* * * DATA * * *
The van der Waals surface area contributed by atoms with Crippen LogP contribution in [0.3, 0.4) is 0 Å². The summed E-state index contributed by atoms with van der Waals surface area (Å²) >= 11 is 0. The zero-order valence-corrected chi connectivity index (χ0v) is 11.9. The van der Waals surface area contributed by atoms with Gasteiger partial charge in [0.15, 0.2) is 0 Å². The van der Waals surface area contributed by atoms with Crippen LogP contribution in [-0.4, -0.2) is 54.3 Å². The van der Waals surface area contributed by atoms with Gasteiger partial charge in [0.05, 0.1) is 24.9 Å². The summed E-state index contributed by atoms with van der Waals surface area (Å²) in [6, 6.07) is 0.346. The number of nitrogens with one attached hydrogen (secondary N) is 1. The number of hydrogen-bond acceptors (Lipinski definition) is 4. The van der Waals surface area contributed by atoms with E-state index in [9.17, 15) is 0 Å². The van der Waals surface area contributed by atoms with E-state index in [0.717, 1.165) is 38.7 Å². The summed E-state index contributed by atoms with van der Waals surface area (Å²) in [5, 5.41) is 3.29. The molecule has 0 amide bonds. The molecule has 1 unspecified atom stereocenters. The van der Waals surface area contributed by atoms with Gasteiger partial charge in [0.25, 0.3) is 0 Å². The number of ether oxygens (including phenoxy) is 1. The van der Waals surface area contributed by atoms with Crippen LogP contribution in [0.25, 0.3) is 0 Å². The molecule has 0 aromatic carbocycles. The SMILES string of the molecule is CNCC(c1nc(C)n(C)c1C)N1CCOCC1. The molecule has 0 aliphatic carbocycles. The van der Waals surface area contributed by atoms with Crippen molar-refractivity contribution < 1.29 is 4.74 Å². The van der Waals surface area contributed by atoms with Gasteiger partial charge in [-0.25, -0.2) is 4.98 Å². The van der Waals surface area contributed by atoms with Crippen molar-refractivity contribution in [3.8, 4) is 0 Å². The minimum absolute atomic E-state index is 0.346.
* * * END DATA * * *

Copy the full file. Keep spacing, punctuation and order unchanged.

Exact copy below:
The van der Waals surface area contributed by atoms with Crippen LogP contribution in [0.3, 0.4) is 0 Å². The summed E-state index contributed by atoms with van der Waals surface area (Å²) >= 11 is 0. The zero-order valence-corrected chi connectivity index (χ0v) is 11.9. The van der Waals surface area contributed by atoms with Gasteiger partial charge in [0.15, 0.2) is 0 Å². The van der Waals surface area contributed by atoms with Crippen LogP contribution in [-0.4, -0.2) is 54.3 Å². The van der Waals surface area contributed by atoms with Gasteiger partial charge in [0.05, 0.1) is 24.9 Å². The summed E-state index contributed by atoms with van der Waals surface area (Å²) in [6, 6.07) is 0.346. The number of nitrogens with one attached hydrogen (secondary N) is 1. The number of hydrogen-bond acceptors (Lipinski definition) is 4. The van der Waals surface area contributed by atoms with E-state index in [9.17, 15) is 0 Å². The van der Waals surface area contributed by atoms with E-state index in [0.717, 1.165) is 38.7 Å². The summed E-state index contributed by atoms with van der Waals surface area (Å²) in [5, 5.41) is 3.29. The molecule has 0 amide bonds. The molecule has 1 unspecified atom stereocenters. The van der Waals surface area contributed by atoms with Gasteiger partial charge in [0.25, 0.3) is 0 Å². The number of ether oxygens (including phenoxy) is 1. The van der Waals surface area contributed by atoms with Crippen LogP contribution in [0.25, 0.3) is 0 Å². The molecule has 0 aromatic carbocycles. The SMILES string of the molecule is CNCC(c1nc(C)n(C)c1C)N1CCOCC1. The molecule has 0 aliphatic carbocycles. The van der Waals surface area contributed by atoms with Crippen molar-refractivity contribution < 1.29 is 4.74 Å². The van der Waals surface area contributed by atoms with Gasteiger partial charge in [-0.25, -0.2) is 4.98 Å². The van der Waals surface area contributed by atoms with Crippen molar-refractivity contribution in [3.8, 4) is 0 Å². The minimum absolute atomic E-state index is 0.346.